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Forum » SpaceEngine » Science and Astronomy Discussions » Asteroids, meteors, and meteorites (Everything related to space rocks.)
Asteroids, meteors, and meteorites
HarbingerDawnDate: Saturday, 18.05.2013, 20:41 | Message # 106
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This one was moving at 25 km/s. Generously assuming that it hit at a 20° angle do you think it would be likely to produce any meteorites?




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midtskogenDate: Sunday, 19.05.2013, 09:03 | Message # 107
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I don't know what angle would separate vapour and dust from meteorite given speed and composition. A favourable angle for this one would produce the typical meteorites that are never found, though. Relatively small and big meteoroids may produce meteorites, but the bigger ones produce a lot more of them (and therefore are more often found) though relatively less of the original material survives.




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neutronium76Date: Tuesday, 21.05.2013, 10:26 | Message # 108
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This one came into my attention while reading the news:



I wonder what would happen if it hit earth rolleyes ...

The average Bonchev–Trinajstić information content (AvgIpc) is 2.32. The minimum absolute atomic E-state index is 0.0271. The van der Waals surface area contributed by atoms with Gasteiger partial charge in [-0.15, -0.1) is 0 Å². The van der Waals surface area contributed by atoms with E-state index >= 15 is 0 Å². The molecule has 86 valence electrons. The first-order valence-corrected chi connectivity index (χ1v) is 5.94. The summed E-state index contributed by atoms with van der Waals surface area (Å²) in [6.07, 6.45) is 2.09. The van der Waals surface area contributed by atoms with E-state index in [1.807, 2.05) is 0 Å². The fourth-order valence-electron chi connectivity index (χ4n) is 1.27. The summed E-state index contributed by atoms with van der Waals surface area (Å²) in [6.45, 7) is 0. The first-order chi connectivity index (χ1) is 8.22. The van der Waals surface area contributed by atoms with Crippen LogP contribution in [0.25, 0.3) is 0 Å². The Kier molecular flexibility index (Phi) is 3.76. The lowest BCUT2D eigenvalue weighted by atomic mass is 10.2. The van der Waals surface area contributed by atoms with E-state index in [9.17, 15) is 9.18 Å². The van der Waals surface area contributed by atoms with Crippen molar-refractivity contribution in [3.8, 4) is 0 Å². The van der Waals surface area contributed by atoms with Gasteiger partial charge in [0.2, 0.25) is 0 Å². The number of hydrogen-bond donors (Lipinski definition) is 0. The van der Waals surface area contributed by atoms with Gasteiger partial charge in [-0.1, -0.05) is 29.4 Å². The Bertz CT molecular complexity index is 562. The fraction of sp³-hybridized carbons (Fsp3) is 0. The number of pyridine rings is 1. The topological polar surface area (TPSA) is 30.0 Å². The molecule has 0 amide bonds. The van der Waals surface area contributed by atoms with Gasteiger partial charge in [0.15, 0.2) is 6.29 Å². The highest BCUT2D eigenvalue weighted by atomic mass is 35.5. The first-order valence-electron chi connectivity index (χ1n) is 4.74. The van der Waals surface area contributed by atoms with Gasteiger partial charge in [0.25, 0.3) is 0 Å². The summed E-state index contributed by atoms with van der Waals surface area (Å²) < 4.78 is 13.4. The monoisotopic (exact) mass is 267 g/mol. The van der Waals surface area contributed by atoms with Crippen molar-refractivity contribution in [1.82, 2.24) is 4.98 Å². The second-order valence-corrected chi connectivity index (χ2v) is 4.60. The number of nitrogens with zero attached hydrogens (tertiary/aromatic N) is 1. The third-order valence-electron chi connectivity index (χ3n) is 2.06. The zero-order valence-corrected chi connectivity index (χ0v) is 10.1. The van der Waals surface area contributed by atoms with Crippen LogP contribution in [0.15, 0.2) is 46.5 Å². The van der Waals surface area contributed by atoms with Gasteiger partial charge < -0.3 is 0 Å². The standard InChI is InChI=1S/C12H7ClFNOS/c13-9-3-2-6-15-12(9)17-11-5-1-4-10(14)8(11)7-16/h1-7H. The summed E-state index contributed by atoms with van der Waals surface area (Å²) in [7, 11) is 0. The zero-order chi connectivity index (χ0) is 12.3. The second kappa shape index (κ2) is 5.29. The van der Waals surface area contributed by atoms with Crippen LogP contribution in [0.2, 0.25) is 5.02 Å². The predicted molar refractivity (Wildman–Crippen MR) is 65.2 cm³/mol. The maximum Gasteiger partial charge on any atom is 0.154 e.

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Edited by neutronium76 - Tuesday, 21.05.2013, 10:27
 
HarbingerDawnDate: Tuesday, 21.05.2013, 10:46 | Message # 109
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Quote (neutronium76)
I wonder what would happen if it hit earth

It would destroy virtually everything within hundreds of kilometers of its impact site, and if it landed in the ocean it would also produce an enormous tsunami. Such an asteroid could easily destroy an entire country or region.





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HarbingerDawnDate: Friday, 31.05.2013, 13:17 | Message # 110
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1998 QE2, a 2.7-kilometer-wide asteroid which will soon make a relatively close pass to Earth, has been discovered to have a companion, a small moon about 200 meters wide. This does not make it very unusual though; 16% of near-Earth asteroids over 200 meters wide are part of double- or triple-object systems.

http://www.space.com/21371-asteroid-1998qe2-moon-images.html





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WatsisnameDate: Saturday, 08.06.2013, 06:11 | Message # 111
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Binary asteroids are cool. smile If I recall rightly there's also a few examples of craters on the Earth that were formed by the impact of binary asteroids. They're not as common to see though, since if the binary was not widely separated enough then it still just looks like one crater.




 
midtskogenDate: Friday, 14.06.2013, 22:45 | Message # 112
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Norway's 16th meteorite was found a few days ago. I possibly got it on video as a fireball last year, and if this is the case, it's the first meteorite found in Norway to have been photographed as a fireball. Story here: